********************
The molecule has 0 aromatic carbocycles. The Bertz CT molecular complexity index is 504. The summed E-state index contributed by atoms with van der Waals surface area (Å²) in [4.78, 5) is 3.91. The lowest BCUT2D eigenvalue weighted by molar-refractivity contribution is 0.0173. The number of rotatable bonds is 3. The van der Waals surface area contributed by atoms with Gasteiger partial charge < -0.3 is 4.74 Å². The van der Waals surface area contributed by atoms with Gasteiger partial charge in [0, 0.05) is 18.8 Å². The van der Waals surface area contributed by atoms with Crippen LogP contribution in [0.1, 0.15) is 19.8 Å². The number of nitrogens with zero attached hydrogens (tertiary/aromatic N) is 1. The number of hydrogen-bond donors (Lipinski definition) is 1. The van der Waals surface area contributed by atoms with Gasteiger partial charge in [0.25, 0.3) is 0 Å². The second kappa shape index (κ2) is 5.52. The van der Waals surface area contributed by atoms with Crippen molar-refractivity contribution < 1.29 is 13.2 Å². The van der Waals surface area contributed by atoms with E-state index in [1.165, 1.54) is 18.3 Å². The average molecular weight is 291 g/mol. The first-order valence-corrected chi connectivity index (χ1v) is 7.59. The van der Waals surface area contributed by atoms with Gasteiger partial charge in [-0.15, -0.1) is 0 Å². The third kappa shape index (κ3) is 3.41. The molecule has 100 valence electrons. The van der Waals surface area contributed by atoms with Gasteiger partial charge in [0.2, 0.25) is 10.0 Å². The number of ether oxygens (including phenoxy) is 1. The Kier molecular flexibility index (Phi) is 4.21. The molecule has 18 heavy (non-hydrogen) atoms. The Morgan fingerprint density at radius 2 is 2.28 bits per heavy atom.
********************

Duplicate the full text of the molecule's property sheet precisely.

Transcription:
The molecule has 0 aromatic carbocycles. The Bertz CT molecular complexity index is 504. The summed E-state index contributed by atoms with van der Waals surface area (Å²) in [4.78, 5) is 3.91. The lowest BCUT2D eigenvalue weighted by molar-refractivity contribution is 0.0173. The number of rotatable bonds is 3. The van der Waals surface area contributed by atoms with Gasteiger partial charge < -0.3 is 4.74 Å². The van der Waals surface area contributed by atoms with Gasteiger partial charge in [0, 0.05) is 18.8 Å². The van der Waals surface area contributed by atoms with Crippen LogP contribution in [0.1, 0.15) is 19.8 Å². The number of nitrogens with zero attached hydrogens (tertiary/aromatic N) is 1. The number of hydrogen-bond donors (Lipinski definition) is 1. The van der Waals surface area contributed by atoms with Gasteiger partial charge in [0.25, 0.3) is 0 Å². The second kappa shape index (κ2) is 5.52. The van der Waals surface area contributed by atoms with Crippen molar-refractivity contribution < 1.29 is 13.2 Å². The van der Waals surface area contributed by atoms with E-state index in [1.165, 1.54) is 18.3 Å². The average molecular weight is 291 g/mol. The first-order valence-corrected chi connectivity index (χ1v) is 7.59. The van der Waals surface area contributed by atoms with Gasteiger partial charge in [-0.15, -0.1) is 0 Å². The third kappa shape index (κ3) is 3.41. The molecule has 100 valence electrons. The van der Waals surface area contributed by atoms with Gasteiger partial charge in [0.2, 0.25) is 10.0 Å². The number of ether oxygens (including phenoxy) is 1. The Kier molecular flexibility index (Phi) is 4.21. The molecule has 18 heavy (non-hydrogen) atoms. The Morgan fingerprint density at radius 2 is 2.28 bits per heavy atom.